Here’s an example of a MindMup map, built for this review:
Relationship lines – the out-of-hierarchy lines connecting nodes in different branches – can only be straight at present. This means they will often cross other lines and pass behind other nodes … not very clean but not too confusing in practice, as their style and color can be changed.
There are ample keyboard shortcuts for those who like to build maps as much as possible from the keyboard (count me in). A few of these are a unconventional, but it’s easy to find them from a ‘Hotkeys’ link in the map, and the ‘Help and Hints’ item under the Information button: (i).
Selecting multiple objects: MindMup provides a rich series of controls for multiple object selection: Shift+click to add to objects selected (not the conventional Ctrl+click), buttons for ‘select subtree’, ‘select all children’ and ‘select all siblings’, and an unusual one – key in a number: 1 selects all 1st-level nodes, 2 selects 2nd-level nodes, and so on …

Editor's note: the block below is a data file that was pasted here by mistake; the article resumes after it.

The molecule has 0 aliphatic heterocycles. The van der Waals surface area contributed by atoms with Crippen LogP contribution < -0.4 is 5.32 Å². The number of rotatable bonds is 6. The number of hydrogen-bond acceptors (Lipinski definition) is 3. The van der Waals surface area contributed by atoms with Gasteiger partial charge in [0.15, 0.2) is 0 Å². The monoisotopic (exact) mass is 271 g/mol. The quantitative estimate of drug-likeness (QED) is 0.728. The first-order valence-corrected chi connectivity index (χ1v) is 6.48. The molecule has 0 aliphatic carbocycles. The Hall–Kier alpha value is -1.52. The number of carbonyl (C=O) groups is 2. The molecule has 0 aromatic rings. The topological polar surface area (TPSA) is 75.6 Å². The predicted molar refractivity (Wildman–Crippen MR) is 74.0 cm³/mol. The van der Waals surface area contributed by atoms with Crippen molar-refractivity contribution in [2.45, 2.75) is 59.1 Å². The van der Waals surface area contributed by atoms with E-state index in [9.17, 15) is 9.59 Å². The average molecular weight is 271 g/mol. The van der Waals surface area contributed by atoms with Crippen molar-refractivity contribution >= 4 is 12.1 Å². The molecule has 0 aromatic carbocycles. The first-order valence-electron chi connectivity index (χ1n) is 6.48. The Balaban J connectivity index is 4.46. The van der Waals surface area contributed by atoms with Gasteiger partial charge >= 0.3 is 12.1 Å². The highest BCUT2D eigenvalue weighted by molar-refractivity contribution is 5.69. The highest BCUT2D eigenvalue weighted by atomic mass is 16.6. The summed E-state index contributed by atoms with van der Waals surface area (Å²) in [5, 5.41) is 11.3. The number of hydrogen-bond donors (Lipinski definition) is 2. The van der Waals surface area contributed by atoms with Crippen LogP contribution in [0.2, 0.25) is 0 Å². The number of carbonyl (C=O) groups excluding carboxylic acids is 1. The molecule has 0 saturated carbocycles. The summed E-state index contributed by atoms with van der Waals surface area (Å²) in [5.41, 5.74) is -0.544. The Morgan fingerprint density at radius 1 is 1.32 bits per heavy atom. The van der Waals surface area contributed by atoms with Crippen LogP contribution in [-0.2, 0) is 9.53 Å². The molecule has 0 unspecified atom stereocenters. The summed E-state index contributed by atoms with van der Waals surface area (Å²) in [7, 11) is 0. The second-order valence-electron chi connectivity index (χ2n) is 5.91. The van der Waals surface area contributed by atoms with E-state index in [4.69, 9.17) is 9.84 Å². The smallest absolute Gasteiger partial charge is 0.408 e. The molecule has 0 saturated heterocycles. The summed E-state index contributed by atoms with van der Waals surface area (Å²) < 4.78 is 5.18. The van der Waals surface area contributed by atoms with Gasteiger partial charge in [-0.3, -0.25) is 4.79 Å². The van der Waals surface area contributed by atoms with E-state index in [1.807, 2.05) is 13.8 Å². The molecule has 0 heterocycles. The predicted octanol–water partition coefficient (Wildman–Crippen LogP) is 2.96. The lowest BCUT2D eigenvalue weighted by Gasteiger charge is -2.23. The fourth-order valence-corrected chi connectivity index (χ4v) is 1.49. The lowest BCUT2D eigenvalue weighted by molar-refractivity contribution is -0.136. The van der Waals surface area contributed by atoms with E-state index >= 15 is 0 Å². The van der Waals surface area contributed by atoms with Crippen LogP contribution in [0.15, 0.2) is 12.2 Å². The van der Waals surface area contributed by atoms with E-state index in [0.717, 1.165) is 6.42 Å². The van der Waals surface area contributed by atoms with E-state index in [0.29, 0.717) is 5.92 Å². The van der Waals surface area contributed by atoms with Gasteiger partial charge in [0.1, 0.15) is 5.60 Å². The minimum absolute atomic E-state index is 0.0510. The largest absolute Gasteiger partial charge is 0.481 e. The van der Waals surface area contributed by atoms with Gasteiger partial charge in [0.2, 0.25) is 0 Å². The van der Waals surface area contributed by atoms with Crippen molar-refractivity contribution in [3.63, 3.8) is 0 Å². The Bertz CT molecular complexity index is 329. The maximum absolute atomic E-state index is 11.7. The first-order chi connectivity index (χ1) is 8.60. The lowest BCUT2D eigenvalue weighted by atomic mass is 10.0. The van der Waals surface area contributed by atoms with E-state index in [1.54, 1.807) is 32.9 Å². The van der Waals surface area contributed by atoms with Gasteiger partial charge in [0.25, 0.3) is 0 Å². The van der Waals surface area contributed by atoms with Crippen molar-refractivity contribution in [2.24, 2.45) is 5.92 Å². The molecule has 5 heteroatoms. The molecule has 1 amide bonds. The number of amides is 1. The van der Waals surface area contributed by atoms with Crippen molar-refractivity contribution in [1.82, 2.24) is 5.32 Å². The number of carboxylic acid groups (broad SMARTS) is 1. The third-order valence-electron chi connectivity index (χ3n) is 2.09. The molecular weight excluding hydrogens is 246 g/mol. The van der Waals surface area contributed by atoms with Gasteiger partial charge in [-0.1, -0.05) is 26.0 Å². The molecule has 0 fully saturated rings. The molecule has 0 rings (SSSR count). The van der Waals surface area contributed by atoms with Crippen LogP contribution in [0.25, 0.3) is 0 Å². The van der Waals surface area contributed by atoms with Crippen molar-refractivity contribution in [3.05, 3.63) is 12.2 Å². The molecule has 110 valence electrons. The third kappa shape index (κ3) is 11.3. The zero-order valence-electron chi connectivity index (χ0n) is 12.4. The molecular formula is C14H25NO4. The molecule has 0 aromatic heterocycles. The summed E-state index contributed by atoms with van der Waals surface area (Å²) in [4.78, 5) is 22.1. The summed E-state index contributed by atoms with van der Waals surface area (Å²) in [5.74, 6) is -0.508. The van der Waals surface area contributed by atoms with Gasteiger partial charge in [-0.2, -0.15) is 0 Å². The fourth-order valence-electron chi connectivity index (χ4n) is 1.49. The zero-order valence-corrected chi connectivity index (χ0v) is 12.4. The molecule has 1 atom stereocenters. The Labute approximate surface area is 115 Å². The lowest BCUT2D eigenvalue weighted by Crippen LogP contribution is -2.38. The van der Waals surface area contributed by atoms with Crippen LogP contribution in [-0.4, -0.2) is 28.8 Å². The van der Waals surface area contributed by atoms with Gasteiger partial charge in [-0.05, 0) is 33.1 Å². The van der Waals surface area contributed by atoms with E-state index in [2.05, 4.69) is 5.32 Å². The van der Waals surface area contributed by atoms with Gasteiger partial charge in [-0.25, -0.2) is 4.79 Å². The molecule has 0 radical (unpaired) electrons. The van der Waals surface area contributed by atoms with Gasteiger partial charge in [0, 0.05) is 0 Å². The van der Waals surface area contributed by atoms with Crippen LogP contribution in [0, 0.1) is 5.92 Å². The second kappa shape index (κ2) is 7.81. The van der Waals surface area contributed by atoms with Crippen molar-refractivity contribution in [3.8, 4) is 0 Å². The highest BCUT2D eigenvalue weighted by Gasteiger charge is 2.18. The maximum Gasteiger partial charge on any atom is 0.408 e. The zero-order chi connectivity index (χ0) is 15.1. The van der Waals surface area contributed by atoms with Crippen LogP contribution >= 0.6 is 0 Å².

Oh, and a good user experience to mention: MindMup saves your map in local temporary storage as you work, and once while I was reviewing it, my office power tripped out. It had saved all my work.
Free movement – a good balance
If you have read my earlier reviews, you’ll know that I like the freedom to move nodes where I want them. I know from forums, groups and social media that there are many other visual thinkers who feel the same way.
Some mapping tools, like Coggle, give complete freedom.
Some, like Xmind, allow you to move any first level topic around freely and the rest of the branch follows.